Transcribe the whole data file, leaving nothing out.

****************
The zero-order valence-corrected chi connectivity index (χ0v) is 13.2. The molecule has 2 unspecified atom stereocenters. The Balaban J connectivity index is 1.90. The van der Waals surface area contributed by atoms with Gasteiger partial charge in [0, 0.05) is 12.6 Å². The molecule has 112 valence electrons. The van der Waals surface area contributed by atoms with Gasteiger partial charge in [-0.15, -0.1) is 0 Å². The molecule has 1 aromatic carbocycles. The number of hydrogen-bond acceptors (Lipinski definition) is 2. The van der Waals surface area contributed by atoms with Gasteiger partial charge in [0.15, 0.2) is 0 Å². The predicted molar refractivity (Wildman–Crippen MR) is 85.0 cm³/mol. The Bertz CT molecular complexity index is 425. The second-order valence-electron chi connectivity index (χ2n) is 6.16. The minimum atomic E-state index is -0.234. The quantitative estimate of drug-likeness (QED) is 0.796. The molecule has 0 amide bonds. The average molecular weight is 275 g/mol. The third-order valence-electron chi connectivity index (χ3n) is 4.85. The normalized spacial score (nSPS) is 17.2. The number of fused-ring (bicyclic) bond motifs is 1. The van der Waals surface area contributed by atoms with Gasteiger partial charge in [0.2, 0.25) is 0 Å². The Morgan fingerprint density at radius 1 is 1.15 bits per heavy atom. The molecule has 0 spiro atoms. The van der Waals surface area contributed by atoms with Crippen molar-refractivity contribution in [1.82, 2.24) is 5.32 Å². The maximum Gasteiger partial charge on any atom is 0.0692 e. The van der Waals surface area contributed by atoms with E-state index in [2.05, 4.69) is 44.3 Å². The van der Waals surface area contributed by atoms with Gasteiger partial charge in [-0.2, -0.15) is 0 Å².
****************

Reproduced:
The zero-order valence-corrected chi connectivity index (χ0v) is 13.2. The molecule has 2 unspecified atom stereocenters. The Balaban J connectivity index is 1.90. The van der Waals surface area contributed by atoms with Gasteiger partial charge in [0, 0.05) is 12.6 Å². The molecule has 112 valence electrons. The van der Waals surface area contributed by atoms with Gasteiger partial charge in [-0.15, -0.1) is 0 Å². The molecule has 1 aromatic carbocycles. The number of hydrogen-bond acceptors (Lipinski definition) is 2. The van der Waals surface area contributed by atoms with Gasteiger partial charge in [0.15, 0.2) is 0 Å². The predicted molar refractivity (Wildman–Crippen MR) is 85.0 cm³/mol. The Bertz CT molecular complexity index is 425. The second-order valence-electron chi connectivity index (χ2n) is 6.16. The minimum atomic E-state index is -0.234. The quantitative estimate of drug-likeness (QED) is 0.796. The molecule has 0 amide bonds. The average molecular weight is 275 g/mol. The third-order valence-electron chi connectivity index (χ3n) is 4.85. The normalized spacial score (nSPS) is 17.2. The number of fused-ring (bicyclic) bond motifs is 1. The van der Waals surface area contributed by atoms with Gasteiger partial charge in [0.2, 0.25) is 0 Å². The Morgan fingerprint density at radius 1 is 1.15 bits per heavy atom. The molecule has 0 spiro atoms. The van der Waals surface area contributed by atoms with Crippen molar-refractivity contribution in [1.82, 2.24) is 5.32 Å². The maximum Gasteiger partial charge on any atom is 0.0692 e. The van der Waals surface area contributed by atoms with E-state index in [2.05, 4.69) is 44.3 Å². The van der Waals surface area contributed by atoms with Gasteiger partial charge in [-0.2, -0.15) is 0 Å².